"You know when the lightning is going to come, because there's a breathless feeling in the air. A feeling of.. I don't know... an unburned burning. You hair stands on end and your chest gets heavy. You can feel your skin trembling. You wait, and then when the thunder comes, it doesn't boom. It cracks, like when a branch loaded with ice finally gives way, only a hundred times louder. There's silence... and then a click in the air, sort of like the sound an old fashioned light switch makes. The thunder rolls and the lightning comes."
That does kind of describe the pace of the book pretty well. 

Revival made me think of Mary Shelley's Frankenstein so many times... it had the same feeling of impending doom. The same fanaticism in Charlie there was in Victor, an obsession that will not end well. (Not to mention a character named Mary, whose mother's maiden name was Shelley, and who named her son Victor. LOVED it.) But besides anything specific, it was the build up, the stages of Jacobs' work, his "experimentation" on regular people.. those poor suckers, his fixation on his goal, that blinded him to everything else, that made him truly frightening. His conviction that everything he did was in the end, for a greater good, and that the few individuals who were collateral damage didn't really matter, was scarier than anything else that happened.

I don't want to give stuff away, not that there is an easy way to explain what actually takes place. All you need to know is, you'll enjoy the sloooow build up as the story progresses. You'll be waiting for something to happen every time you turn the page. It's a fantastic, thrilling read. This is not the only time I've felt a tiny bit let down by the climax of a King story, but it's never enough to change my mind about loving the story. Some stories are so much more than the way they end. This is one of them. The ending WILL leave you feeling hollow, and in despair. And that is the real horror of this story. For a while after you put this book away, all hope is lost. And for a while, like Jamie, you find a friend in denial. So that you can go on with life, and not sit huddled in a dark corner fearing things to come. No matter how preposterous it might seem.




Based purely on how much I enjoyed reading the events in Jamie's life, and the fateful way in which his life intertwined with Reverend Jacobs, I would give this book 5 stars. Stephen King has a way of making an ordinary man's life riveting to read about. From his highs to his lows, to everything in between. Not many writers can make you feel nostalgia for someone else's childhood and family like he does. I got weepy when he met his brothers after years, it tugged my heartstrings to read about how much his newborn niece loved him, this book had so much heart. Which stood starkly in contrast with the almost too bleak ending.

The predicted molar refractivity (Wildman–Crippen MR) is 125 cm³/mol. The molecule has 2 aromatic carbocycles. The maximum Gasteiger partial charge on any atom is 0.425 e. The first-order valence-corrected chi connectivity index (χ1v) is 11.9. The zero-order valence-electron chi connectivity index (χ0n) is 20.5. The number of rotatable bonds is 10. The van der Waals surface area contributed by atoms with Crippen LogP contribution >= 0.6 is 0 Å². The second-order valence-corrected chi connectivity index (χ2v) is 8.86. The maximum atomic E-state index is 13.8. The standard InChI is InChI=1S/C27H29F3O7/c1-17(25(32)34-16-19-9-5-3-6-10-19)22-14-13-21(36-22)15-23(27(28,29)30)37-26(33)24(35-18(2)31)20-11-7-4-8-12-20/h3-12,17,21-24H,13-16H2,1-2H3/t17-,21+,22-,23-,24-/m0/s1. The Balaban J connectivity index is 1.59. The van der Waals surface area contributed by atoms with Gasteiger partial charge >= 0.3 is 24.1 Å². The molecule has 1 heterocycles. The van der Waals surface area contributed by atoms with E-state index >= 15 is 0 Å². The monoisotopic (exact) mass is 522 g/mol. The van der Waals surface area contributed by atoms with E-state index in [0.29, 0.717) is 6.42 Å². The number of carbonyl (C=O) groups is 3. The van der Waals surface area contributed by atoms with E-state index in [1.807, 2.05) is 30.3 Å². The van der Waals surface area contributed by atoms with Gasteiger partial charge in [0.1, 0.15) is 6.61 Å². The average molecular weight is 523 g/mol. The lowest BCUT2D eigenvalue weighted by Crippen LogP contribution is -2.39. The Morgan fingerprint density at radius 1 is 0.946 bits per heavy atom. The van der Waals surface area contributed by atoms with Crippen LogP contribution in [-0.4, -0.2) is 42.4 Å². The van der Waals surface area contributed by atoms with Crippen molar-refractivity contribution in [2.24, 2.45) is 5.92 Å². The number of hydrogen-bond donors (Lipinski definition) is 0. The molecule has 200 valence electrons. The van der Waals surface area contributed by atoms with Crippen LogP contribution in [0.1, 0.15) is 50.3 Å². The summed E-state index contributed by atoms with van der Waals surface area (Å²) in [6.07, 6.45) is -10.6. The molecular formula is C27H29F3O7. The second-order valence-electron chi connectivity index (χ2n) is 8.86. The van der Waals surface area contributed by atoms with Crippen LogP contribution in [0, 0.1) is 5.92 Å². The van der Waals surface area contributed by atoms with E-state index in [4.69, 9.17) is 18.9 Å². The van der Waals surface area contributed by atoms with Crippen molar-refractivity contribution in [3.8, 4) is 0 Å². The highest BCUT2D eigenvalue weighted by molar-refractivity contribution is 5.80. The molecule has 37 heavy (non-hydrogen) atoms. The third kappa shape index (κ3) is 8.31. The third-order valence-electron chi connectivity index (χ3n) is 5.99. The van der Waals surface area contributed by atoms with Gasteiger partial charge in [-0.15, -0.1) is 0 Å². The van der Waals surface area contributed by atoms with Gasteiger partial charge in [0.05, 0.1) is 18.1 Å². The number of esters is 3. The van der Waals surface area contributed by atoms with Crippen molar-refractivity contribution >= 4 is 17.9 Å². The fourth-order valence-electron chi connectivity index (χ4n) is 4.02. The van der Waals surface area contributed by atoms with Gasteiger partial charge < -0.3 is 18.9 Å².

"That's how you know you're home, I think, no matter how far you've gone from it or how long you've been in some other place.

Home is where they want you to stay longer."
King is here to frighten you, give life to all your nightmares and paranoia and worst case scenarios. All hope is extinguished in the simplest of ways. King's main characters are always brutally honest with themselves in the narrative. It will make you cringe that their motivations for certain things can be so petty and selfish, but it's real. And it makes the story all the more compelling. 

"This is how we bring about our damnation, you know -- by ignoring the voice that begs us to stop. To stop while there's still time."

"I owed him double. I'm sure you see that, and I could leave it there, but to do so would be to omit a much larger truth: I was also curious. God help me, I wanted to watch him lift the lid on Pandora's box and peer inside."

I was completely engrossed in this book in a way I haven't been in a long while, despite the ending that I might not have loved, but which reminded me of Classic Who episodes that scared me when I was a child, I enjoyed reading this book IMMENSELY. Small mentions of The Mysterious Affair at Styles, Fox Mulder, and the Mary Shelley's Frankenstein feel to it were just the cherries on top! This Wench rates it :



2 comments:

  1. It's hard to say much about this book without spoiling the plot. You'll read more than 300 pages and wonder when the horror is coming, but when it hits, in the last 30 pages, you'll realize how important the slow build-up was to the denouement of the story. This is one of King's most interesting novels in years.

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    1. YES! It really is hard to say anything about it without spoiling it! The build up was just amazing. I thought so too!

      (Sorry I saw the comment so late!)